#2 - As fast as trees are planted, they can be chopped down?
This one hit me hard when I was 3 or so years deep into pursuing Conservation as a career path. It taught me that there were other patterns at play - power dynamics played out in a range of seen and unseen theatres, over different types of timescales, and sometimes decisions made in far away localities could suddenly and drastically change the outcomes.
What was to be done about that? Well, I sure as hell wanted to learn more about how change happens, how to better understand those processes, how we could influence things, and what different strategies there might be to do that for different types of challenges. At the time, that wasn't a inquiry I thought I could pursue from a paddock on the West Coast of Aotearoa NZ, so I went in search of people who I could learn from, and found them.
I learnt about different types of skills - like facilitation, entrepreneurship, technology development, design, dialogue, and much more. I also learnt more about complexity and systems, and how the old 'linear logic model' planning and theory of change work was coming unstuck - and how people were explore new horizons with ideas like systems leverage points, positive deviants and attractor basins, coordinated systems change portfolios, and much more.
Don't think A + B = C? Got it.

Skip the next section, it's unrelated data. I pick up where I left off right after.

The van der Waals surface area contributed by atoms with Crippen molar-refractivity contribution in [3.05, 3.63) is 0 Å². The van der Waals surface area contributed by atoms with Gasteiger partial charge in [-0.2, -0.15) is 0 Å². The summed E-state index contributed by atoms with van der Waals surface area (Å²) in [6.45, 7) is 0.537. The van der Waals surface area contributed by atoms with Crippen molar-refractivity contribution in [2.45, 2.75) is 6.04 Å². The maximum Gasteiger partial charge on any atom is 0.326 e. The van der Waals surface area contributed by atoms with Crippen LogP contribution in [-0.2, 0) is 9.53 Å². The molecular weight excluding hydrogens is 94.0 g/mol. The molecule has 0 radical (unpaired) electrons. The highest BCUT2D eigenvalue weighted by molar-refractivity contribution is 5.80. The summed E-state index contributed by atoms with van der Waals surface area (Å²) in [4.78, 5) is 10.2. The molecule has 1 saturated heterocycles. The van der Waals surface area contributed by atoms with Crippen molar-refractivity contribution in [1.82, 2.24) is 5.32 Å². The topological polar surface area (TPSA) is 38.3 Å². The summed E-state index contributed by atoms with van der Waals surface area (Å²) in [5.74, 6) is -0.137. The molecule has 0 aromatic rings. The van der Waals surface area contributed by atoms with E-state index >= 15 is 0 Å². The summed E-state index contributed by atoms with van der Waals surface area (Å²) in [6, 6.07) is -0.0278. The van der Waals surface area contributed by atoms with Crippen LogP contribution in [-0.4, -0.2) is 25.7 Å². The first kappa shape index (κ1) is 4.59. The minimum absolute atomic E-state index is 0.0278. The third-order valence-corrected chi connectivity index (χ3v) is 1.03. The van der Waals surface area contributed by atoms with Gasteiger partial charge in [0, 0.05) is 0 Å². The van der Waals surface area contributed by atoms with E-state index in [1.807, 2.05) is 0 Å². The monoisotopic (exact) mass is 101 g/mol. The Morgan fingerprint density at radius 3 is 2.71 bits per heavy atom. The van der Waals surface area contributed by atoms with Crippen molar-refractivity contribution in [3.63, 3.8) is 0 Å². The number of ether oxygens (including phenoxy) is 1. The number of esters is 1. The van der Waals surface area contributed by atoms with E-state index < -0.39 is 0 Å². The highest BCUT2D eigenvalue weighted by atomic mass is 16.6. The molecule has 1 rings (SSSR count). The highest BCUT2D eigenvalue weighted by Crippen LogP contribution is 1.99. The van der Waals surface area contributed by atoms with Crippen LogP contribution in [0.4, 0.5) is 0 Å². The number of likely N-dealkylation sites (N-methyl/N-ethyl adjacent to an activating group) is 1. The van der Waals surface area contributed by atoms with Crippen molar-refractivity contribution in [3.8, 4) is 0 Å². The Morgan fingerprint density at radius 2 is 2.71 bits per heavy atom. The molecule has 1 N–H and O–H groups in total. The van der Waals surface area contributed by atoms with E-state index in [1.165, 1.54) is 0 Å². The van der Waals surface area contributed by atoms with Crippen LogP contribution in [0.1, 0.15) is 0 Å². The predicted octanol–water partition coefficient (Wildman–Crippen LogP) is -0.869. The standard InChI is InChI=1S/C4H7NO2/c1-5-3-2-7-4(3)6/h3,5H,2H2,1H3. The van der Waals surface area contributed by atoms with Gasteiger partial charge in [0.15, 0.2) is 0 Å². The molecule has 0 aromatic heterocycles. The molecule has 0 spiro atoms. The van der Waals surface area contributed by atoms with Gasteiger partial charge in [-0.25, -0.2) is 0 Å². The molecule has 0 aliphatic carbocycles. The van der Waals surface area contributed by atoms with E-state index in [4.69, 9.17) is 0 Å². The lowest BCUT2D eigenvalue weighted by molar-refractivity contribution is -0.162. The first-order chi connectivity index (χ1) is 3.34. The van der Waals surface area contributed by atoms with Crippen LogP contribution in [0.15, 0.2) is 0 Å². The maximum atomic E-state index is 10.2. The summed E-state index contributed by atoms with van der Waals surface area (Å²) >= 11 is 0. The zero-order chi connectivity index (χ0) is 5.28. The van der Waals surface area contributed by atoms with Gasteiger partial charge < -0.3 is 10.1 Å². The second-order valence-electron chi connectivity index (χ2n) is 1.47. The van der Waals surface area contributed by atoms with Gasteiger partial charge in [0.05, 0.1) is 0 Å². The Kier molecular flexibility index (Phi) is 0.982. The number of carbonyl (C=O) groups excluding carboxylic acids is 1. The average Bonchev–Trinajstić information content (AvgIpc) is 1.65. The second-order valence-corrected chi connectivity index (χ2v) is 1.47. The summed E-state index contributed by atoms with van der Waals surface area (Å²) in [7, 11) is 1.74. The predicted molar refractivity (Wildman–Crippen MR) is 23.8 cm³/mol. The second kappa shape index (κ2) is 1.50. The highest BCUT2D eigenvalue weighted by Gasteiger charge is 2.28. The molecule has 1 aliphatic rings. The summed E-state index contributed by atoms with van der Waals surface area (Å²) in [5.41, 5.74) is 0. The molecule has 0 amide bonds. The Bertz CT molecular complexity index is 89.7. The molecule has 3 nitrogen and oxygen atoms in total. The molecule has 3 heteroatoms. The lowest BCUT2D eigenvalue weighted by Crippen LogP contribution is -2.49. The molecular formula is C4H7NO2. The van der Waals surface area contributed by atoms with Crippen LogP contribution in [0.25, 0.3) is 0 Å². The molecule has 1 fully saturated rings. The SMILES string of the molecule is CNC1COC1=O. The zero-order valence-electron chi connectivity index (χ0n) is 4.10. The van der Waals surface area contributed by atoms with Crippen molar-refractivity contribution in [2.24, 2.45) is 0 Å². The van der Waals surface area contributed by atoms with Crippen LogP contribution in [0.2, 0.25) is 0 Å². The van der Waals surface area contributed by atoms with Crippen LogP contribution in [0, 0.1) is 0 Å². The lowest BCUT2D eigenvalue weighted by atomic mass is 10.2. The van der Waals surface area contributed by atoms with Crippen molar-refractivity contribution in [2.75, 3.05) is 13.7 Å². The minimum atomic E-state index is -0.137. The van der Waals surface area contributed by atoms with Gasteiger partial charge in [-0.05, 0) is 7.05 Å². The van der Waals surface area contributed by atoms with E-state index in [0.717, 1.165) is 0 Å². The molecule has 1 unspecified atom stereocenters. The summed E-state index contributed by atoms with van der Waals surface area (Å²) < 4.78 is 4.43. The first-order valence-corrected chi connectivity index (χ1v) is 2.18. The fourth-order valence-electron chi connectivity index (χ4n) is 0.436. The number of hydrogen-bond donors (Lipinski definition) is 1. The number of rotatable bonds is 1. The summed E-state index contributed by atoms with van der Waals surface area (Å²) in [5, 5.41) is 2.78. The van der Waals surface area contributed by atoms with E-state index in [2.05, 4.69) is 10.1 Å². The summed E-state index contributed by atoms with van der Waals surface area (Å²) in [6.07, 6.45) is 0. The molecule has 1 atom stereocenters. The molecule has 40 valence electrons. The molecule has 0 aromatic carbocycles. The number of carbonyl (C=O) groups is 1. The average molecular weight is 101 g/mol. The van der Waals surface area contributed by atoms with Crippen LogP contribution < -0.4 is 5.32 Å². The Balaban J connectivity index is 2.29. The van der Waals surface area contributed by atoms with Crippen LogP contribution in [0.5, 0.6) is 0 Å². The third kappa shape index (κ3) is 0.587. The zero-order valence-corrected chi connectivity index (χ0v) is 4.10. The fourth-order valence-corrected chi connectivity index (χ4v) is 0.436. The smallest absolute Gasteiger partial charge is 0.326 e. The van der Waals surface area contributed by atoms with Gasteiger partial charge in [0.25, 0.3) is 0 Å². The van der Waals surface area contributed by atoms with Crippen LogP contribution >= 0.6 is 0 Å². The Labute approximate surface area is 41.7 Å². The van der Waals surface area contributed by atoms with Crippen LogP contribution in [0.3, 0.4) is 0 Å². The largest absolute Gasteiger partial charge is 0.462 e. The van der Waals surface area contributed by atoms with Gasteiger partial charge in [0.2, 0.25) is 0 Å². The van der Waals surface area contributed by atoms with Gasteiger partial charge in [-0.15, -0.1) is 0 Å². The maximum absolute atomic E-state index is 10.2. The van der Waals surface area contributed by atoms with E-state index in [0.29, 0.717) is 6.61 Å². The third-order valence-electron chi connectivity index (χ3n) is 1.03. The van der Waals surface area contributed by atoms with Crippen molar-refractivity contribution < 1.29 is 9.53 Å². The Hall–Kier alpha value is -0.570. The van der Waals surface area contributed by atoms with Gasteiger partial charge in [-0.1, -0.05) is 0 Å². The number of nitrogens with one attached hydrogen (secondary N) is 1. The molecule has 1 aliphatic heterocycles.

#3 - Relationships ahead of all else.
In sectors where funding can be so fickle, people suffer burnout, and sometimes it feels hard to get purchase on a problem long enough to really make a difference - when everything is said and done, what's left?
Some 'new skills'?
Sometimes. But what I learnt, especially from my time in Aotearoa NZ, was that the most lasting change work invests in relationships - trust, belonging, a sense of possibility between one another. It still gives me tingles when I think about the spark I've seen flare between people when they truly connect, and something shifts in their lives - in 'the system' - because of their colliding, a new constellation is born.
Too often, relationship building in change work is relegated to what happens in the coffee breaks, rather than being foundational and woven into the program, the agenda, the experience itself - intentionally and skillfully.
#4 - Who is at the table and whose table is it?
The deeper I've delved, the more I've seen the patterns of Power and Privilege play out. In groups. In organisations. In society. My own.
I learnt about facilitation and hosting, and how it might be used to address those patterns. I learnt about organisational and team/group design, and how that might be part of a solution too. I also delved deeper into participatory methods and culture, and I learnt how those, like the others, could be both a blessing and a curse. Undoubtedly I have a lot more to do to be aware of and understand Power, and be better at identifying and working with / against those dynamics.